Digital Television Takes a Leap

A key group of consumer electronics and cable companies struck an agreement to streamline the cable television industry by enabling consumers to buy digital televisions (DTVs) that connect directly to digital cable, without the need for ancillary cable products such as set-top converter boxes.

Under the preliminary agreement, 14 consumer electronics companies and seven key cable system operators intend to make the transition from analog to digital television easier for the huge number of consumers who have not yet converted their home viewing systems with “cable-ready” DTV products.

The so-called memorandum of understanding was drafted with the help of the Consumer Electronics Association and the National Cable & Telecommunications Association, the two main industry groups that lend considerable weight to the initiative.

The agreement will be submitted to the Federal Communications Commission (FCC) for proposed adoption of a national “plug-and-play” digital cable television standard that is expected to jumpstart the digital cable industry and unify the marketplace for High Definition TV services.

Consumer electronics companies that signed the pact were: Hitachi America, JVC Americas Corp., Mitsubishi Digital Electronics America, Philips Consumer Electronics North America, Pioneer North America, Samsung Electronics Corporation, Sharp Electronics Corporation, Sony Electronics, Toshiba America Consumer Electronics, Yamaha Electronics Corporation, and Zenith Electronics.

Cable companies included Advance/Newhouse Communications, Cable One, CSC Holdings (Cablevision Systems), Charter Communications, Comcast Cable Communications, Cox Communications, Insight Communications Company, and Time Warner Cable.

“When implemented, this agreement will provide the certainty the cable and consumer electronics industries need to build products and develop services to spur the digital transition, while preserving the ability of both industries to create innovative products and services on a timely basis in the rapidly changing digital environment,” the companies said in a letter to FCC Chairman Michael K. Powell.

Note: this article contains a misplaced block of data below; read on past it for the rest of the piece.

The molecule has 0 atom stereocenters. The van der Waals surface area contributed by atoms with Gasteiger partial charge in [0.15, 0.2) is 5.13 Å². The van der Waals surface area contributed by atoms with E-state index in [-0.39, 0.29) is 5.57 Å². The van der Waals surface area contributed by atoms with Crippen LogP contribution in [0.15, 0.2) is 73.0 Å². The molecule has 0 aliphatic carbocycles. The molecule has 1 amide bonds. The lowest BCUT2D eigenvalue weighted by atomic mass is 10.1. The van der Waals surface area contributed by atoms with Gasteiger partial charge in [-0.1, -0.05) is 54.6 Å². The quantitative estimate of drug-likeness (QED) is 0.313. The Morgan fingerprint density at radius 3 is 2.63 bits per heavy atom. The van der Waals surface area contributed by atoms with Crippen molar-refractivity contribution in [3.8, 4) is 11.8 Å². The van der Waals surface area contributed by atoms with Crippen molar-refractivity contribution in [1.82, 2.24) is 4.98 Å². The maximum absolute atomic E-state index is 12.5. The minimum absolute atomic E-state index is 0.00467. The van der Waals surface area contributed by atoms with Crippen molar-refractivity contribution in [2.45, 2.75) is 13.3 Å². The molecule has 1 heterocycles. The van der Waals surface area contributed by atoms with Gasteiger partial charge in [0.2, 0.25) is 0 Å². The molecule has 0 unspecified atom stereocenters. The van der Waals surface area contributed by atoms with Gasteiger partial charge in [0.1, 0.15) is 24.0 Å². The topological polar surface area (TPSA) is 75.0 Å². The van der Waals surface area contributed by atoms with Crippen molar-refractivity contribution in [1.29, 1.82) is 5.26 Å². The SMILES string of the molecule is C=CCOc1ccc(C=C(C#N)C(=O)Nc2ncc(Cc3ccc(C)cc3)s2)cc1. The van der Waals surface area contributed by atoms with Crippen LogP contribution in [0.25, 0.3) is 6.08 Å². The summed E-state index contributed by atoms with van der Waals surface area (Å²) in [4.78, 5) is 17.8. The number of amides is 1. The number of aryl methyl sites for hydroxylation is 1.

Both industries are urging the FCC to adopt regulations for a national plug-and-play digital cable TV standard. Pending a response from the FCC, the proposed technology could be in place as early as 2004. However, the agreement already has considerable political support.

“The agreement would not have been reached without the strong encouragement and support of House Energy & Commerce Committee Chairman Billy Tauzin, House Telecommunications Subcommittee Chairman Fred Upton, FCC Chairman Michael Powell and other government officials,” said Robert Sachs, president and CEO of the National Cable & Telecommunications Association.

Standards agreed upon by the signatories included a regulatory framework for support of digital TV receivers, digital recorders with secure interfaces, and other devices on cable systems; a draft security technology license to ensure that content can be transferred securely in the home network by consumers; and encoding rules to resolve pending copyright-based concerns about home recording and viewing.

The Agreement also touched upon the protection of consumer home recording rights and copyright owners’ rights for securing digital content. The signatories of the multiple system operators have reportedly agreed to support recordable IEEE 1394 connections on high-definition set-top boxes as well as FCC labeling regulations that in the future will display interfaces with copy protection controls.

In addition, the parties agreed to begin working together immediately on standards for future interactive digital cable television products as well as the development and distribution of high quality digital content.

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